30-60 Minutes Daily
 — review any possible leads or contacts within your own network. Career-focused network such as LinkedIn could come in handy for you. Reach our to companies, influencers or recruiters. Take part in LinkedIn group discussions, and fill your profile with valuable information.
60 Minutes Daily — take a lunch break
Two/20 Minutes Daily — take two/20 minute breaks a day on top of 30-60 minutes for lunch, get up walk around have a snack.
3-4 Hours Daily — polish your cover letters and resume, and customize them to target each position you are applying for. Send out cover letters and resumes and complete any online job applications. Keep in mind that 10 well targeted cover letters and resumes sent to the right people will bring your better results than 1,000 general ones.
2-3 Hours Weekly — a few days during the work week, review your own finances and stay on top of them. Plan a budget and constantly review you spending habits.
2-3 Hours Weekly — meet colleagues, friends or even family members for an inexpensive breakfast, lunch, or cup of coffee. Communicate how your search is going, and be open with any advice or leads. This will help break up the monotonous of your week, fight some of the loneliness, and can also lead to potential opportunities for you.
2-3 Hours Weekly — work on your professional skills and qualifications. Attend online webinars, courses or workshops that are available to advance your skill set. There are a wide variety of paid and free courses on the internet that can polish your skills in either job-search, resume or cover letter writing, time management, or any industry specified qualifications. Other than using online resources, you can also reach out to the local schools, colleges, churches, or unemployment offices in your community where career workshops, support groups or career services are often held.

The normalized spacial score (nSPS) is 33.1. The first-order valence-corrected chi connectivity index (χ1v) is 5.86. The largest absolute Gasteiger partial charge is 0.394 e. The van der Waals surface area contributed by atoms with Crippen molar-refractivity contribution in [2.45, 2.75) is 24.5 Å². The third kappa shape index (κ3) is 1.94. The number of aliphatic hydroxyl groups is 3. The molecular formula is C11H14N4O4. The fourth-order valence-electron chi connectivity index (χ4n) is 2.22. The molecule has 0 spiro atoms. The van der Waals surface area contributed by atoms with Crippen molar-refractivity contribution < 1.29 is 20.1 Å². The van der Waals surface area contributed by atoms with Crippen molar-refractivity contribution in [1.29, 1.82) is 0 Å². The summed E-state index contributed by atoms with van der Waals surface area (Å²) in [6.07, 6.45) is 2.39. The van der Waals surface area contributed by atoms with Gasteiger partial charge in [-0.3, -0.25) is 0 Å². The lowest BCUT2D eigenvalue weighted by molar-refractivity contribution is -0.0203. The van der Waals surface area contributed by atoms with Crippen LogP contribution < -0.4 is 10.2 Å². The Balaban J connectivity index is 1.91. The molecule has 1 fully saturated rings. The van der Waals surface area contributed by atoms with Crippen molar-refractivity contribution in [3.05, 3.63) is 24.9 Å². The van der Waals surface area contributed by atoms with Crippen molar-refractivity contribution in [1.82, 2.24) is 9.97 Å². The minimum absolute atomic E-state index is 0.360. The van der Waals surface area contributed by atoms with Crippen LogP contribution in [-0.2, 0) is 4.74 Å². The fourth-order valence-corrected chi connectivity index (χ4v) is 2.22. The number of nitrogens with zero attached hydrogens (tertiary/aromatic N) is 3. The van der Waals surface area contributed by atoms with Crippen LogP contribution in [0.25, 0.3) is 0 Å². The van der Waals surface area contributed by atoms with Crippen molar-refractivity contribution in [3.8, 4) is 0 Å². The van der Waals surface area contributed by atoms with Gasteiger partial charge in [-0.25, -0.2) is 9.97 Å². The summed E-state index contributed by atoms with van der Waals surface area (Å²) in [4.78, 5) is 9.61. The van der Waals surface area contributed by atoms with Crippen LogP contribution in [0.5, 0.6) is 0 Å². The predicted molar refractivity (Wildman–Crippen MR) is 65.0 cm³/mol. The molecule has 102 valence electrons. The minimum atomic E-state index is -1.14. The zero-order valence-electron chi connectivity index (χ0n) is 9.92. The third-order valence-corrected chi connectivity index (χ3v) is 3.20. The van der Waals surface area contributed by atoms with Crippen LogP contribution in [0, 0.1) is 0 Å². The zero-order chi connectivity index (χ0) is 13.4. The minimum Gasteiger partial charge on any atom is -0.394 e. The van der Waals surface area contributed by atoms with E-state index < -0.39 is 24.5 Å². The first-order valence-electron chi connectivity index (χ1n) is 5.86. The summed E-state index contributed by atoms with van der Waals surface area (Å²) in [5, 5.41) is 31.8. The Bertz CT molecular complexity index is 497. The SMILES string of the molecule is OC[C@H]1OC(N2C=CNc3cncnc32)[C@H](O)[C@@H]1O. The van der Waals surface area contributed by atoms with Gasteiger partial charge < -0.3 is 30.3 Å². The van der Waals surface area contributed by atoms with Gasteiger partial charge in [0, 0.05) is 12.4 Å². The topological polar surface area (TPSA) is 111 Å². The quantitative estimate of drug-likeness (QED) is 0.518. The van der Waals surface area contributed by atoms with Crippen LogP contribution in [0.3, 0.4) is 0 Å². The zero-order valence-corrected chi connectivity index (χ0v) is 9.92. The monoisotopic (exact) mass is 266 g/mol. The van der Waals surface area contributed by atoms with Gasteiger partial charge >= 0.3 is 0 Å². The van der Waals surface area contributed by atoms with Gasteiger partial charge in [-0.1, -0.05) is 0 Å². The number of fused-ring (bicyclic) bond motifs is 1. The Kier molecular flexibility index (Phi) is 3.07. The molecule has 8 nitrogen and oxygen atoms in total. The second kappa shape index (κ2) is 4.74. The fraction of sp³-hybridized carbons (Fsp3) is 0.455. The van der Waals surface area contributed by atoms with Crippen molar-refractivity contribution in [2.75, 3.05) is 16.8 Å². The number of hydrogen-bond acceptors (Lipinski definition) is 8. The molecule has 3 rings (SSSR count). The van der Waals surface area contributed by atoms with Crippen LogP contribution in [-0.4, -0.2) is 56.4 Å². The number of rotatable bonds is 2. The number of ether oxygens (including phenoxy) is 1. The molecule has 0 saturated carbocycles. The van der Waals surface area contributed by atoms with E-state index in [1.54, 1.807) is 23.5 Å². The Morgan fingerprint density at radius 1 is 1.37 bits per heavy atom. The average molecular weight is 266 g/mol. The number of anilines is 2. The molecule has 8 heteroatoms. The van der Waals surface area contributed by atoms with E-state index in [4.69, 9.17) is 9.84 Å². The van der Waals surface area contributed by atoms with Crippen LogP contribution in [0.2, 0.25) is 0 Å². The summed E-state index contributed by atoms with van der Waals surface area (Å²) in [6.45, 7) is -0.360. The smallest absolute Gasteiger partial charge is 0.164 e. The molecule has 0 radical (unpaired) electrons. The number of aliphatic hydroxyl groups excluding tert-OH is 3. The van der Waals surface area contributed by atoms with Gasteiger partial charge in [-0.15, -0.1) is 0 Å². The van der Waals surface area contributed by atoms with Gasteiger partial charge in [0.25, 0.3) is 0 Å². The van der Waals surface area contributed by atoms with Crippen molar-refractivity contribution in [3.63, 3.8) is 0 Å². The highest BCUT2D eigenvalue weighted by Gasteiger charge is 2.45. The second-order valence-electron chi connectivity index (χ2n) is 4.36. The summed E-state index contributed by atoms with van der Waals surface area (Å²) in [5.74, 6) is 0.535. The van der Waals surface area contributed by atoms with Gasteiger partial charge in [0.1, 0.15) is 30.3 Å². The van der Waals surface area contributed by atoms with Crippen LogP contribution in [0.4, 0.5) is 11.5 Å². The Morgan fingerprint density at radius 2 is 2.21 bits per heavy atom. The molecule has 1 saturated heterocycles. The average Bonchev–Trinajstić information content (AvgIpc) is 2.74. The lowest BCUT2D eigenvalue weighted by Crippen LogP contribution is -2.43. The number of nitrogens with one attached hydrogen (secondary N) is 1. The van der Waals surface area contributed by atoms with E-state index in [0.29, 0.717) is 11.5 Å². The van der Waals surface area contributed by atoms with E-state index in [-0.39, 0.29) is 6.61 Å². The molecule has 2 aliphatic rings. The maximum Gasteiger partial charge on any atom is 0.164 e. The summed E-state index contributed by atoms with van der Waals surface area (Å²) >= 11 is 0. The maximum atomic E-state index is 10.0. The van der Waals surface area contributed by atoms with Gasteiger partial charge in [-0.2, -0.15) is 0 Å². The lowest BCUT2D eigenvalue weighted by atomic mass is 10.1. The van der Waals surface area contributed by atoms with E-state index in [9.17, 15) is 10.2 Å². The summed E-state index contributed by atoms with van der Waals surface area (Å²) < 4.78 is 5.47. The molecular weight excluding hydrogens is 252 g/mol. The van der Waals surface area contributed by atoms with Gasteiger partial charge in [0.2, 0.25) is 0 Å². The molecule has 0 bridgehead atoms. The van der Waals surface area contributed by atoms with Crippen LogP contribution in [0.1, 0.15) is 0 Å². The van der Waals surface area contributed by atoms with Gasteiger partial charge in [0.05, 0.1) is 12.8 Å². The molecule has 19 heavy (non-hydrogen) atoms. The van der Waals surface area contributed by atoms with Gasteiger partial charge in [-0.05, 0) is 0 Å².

End of Job Search Work Day approx. 5:00 pm — your job search day should end about the same time your normal work day ends. Spend time with family and friends, stay active and don’t become a couch potato.
20 Minutes Daily — Each evening before you go to bed, spend about 20 minutes to look over any emails or networking that might need your response.

As most people say, looking for a job is a full-time job. You should stay on track and monitor your performance regularly. Remember, during unemployment is a good time to network and acquiring new skills, certifications or licenses that can advance your career. Spend time to meet new people that can guide you to your dream job, and take time to learn useful software and earn valuable certifications in the industry you are interested in.
As the largest career college in Canada with 50 campuses across the country, Academy of Learning College attributes the growth in our success to identifying the gap between the formal education available and the realities of the working world. We fulfill the needs of learners by developing customized programs for each student, while meeting the requirements for convenient and effective training at an affordable cost.